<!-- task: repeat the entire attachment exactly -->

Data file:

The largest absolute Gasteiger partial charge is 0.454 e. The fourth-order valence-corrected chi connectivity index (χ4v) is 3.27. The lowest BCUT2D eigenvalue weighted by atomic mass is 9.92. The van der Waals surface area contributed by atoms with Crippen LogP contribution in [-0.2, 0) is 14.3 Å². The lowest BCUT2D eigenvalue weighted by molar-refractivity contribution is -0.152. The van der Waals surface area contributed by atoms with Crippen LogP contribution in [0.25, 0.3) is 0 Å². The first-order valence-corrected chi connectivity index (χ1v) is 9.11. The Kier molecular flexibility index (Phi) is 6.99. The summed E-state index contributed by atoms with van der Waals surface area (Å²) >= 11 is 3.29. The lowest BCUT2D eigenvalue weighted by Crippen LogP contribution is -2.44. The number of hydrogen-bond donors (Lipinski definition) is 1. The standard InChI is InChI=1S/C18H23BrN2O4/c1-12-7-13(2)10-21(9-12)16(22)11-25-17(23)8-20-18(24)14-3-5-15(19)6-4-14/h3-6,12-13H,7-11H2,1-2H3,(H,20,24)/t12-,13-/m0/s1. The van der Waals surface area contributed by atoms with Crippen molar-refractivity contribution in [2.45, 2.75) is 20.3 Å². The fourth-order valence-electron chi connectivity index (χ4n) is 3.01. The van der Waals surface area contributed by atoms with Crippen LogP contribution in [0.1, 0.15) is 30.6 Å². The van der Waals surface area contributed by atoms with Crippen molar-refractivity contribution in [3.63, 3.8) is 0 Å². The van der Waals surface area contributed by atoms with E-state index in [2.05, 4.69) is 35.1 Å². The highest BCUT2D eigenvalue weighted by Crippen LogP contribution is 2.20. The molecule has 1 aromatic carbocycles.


The largest absolute Gasteiger partial charge is 0.454 e. The fourth-order valence-corrected chi connectivity index (χ4v) is 3.27. The lowest BCUT2D eigenvalue weighted by atomic mass is 9.92. The van der Waals surface area contributed by atoms with Crippen LogP contribution in [-0.2, 0) is 14.3 Å². The lowest BCUT2D eigenvalue weighted by molar-refractivity contribution is -0.152. The van der Waals surface area contributed by atoms with Crippen LogP contribution in [0.25, 0.3) is 0 Å². The first-order valence-corrected chi connectivity index (χ1v) is 9.11. The Kier molecular flexibility index (Phi) is 6.99. The summed E-state index contributed by atoms with van der Waals surface area (Å²) >= 11 is 3.29. The lowest BCUT2D eigenvalue weighted by Crippen LogP contribution is -2.44. The number of hydrogen-bond donors (Lipinski definition) is 1. The standard InChI is InChI=1S/C18H23BrN2O4/c1-12-7-13(2)10-21(9-12)16(22)11-25-17(23)8-20-18(24)14-3-5-15(19)6-4-14/h3-6,12-13H,7-11H2,1-2H3,(H,20,24)/t12-,13-/m0/s1. The van der Waals surface area contributed by atoms with Crippen molar-refractivity contribution in [2.45, 2.75) is 20.3 Å². The fourth-order valence-electron chi connectivity index (χ4n) is 3.01. The van der Waals surface area contributed by atoms with Crippen LogP contribution in [0.1, 0.15) is 30.6 Å². The van der Waals surface area contributed by atoms with Crippen molar-refractivity contribution in [3.63, 3.8) is 0 Å². The van der Waals surface area contributed by atoms with E-state index in [2.05, 4.69) is 35.1 Å². The highest BCUT2D eigenvalue weighted by Crippen LogP contribution is 2.20. The molecule has 1 aromatic carbocycles.